Student unintentionally makes explosive at University of Bristol

motm-TATP-TWA University of Bristol graduate student inadvertently synthesized approximately 40 g of triacetone triperoxide (TATP) on Friday, prompting building evacuations and a controlled detonation by an explosives team, chemistry professor and Faculty of Science dean Timothy C. Gallagher has confirmed to C&EN. No one was injured in the incident.

The TATP was in solution and not isolated as a solid. When the student realized what had happened, the student handled the situation very responsibly, Gallagher says. Further response by the department, university, and emergency personnel “went like clockwork,” Gallagher adds.

Gallagher says that he is “absolutely convinced” that the preparation of TATP was unintentional rather than deliberate or with malicious intent.

Gallagher and others at the university are working to understand exactly how the student came to make the explosive, especially in such quantity. Once that is done, Gallagher plans to share more details and all lessons learned with the chemistry community. “It’s the right thing to do,” he says.

Chemist commentary: Chemjobber, Reddit

Local news coverage: Epigram (student newspaper), Bristol Post, Sun

Author: Jyllian Kemsley

Share This Post On

1 Comment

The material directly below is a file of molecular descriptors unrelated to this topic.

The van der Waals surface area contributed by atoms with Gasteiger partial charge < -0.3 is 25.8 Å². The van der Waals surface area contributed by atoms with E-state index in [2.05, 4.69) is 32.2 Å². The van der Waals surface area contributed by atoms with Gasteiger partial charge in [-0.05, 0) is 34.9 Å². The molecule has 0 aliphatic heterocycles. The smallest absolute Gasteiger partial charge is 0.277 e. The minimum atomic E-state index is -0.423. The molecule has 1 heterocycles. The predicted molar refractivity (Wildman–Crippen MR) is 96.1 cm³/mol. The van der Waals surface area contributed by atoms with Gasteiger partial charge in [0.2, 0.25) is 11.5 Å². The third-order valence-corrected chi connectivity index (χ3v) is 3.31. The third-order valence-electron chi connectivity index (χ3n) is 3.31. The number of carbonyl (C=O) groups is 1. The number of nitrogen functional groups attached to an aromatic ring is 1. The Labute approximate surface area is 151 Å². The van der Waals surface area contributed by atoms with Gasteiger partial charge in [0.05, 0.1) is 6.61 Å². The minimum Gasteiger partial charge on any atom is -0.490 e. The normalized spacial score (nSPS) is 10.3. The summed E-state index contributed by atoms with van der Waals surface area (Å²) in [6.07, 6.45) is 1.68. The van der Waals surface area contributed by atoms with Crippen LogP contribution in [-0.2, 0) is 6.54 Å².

1. Safety in the research laboratory should be of high concern for all of us, active researchers, authors and publishers alike. Regulations are certainly helpful, but common sense and knowledge are indispensable. Authors in particular have the duty to pass the knowledge of possible hazards on to the next generation. A few years ago I was asked to review a paper which inter alia described an oxidation of a thioether with H2O2 in acetone in the presence of KOH. Due to a few shortcomings I suggested the paper should not be accepted, in part because it lacked a proper warning. On the small (micromolar) scale and in the presence of KOH it was probably safe. My concern, however, was that an unsuspecting graduate student might take this prep as a blueprint, scale it up and carry it out in the presence of acid. Indeed, a leading reference (Comprehensive Organic Synthesis Vol. 7, Pergamon, Oxford 1991, Chapter states “One of the simplest methods of oxidation of sulfides to sulfoxides is the use of H2O2 in acetone or preferably in methanol” without explaining why methanol should be prefered and without a warning that the use of acetone might be dangerous. The paper was eventually published elsewhere and, much to my dismay, without a warning. Although the standard of safety in the research laboratory today is higher than it was ever before, a few highly tragic incidences still teach us that all of us, authors, reviewers and publishers still have a duty to fulfill.